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Eunuchs would usually be servants or slaves who had been castrated in order to make them reliable servants of a royal court where physical access to the ruler could wield great influence.
Seemingly lowly domestic functions—such as making the ruler's bed, bathing him, cutting his hair, carrying him in his litter, or even relaying messages—could in theory give a eunuch "the ruler's ear" and impart de facto power on the formally humble but trusted servant.
Castration was typically carried out on the soon-to-be eunuch without his consent in order that he might perform a specific social function; this was common in many societies.
The early 17th century scholar and theologian Gerardus Vossius therefore explains that the word originally designated an office, and he affirms the view that it was derived from eunē and ekhein (i.e. He says the word only came to be applied to castrated men in general because such men were the usual holders of that office.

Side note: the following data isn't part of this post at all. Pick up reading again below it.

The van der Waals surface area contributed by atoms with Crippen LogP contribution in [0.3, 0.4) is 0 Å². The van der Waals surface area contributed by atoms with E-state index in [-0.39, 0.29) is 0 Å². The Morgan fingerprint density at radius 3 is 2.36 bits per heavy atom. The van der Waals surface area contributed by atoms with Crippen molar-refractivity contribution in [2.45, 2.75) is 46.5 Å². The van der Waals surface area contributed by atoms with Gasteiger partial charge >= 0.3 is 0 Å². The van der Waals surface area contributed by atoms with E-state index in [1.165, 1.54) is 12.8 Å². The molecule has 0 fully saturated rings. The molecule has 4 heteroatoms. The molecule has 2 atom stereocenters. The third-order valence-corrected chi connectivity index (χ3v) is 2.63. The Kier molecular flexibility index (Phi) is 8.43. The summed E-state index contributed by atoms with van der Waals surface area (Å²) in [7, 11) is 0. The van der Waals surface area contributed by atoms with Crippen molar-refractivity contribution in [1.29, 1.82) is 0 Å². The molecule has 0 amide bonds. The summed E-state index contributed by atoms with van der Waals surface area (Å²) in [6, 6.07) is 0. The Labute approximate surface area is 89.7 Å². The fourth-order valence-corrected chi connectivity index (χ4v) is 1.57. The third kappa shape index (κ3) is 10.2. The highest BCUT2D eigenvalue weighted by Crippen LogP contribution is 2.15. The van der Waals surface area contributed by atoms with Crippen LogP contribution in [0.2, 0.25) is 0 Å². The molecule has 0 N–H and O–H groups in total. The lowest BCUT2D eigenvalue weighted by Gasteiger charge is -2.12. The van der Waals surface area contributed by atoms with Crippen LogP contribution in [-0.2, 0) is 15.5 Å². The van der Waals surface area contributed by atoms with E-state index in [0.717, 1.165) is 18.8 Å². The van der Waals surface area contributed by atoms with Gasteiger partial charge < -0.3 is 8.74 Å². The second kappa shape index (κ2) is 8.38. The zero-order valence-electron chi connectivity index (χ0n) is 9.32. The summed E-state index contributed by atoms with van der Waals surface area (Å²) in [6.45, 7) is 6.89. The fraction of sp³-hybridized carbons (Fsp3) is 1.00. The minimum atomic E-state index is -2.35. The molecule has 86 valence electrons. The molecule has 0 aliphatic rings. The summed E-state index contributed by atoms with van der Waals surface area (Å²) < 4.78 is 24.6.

Still, Vossius notes the alternate etymologies offered by Eustathius ("deprived of mating") and others ("having the mind in a good state"), calling these analyses "quite subtle".
Then, after having previously declared that eunuch designated an office (i.e., not a personal characteristic), Vossius ultimately sums up his argument in a different way, saying that the word "originally signified continent men" to whom the care of women was entrusted, and later came to refer to castration because "among foreigners" that role was performed "by those with mutilated bodies".
Modern etymologists have followed Orion's first option.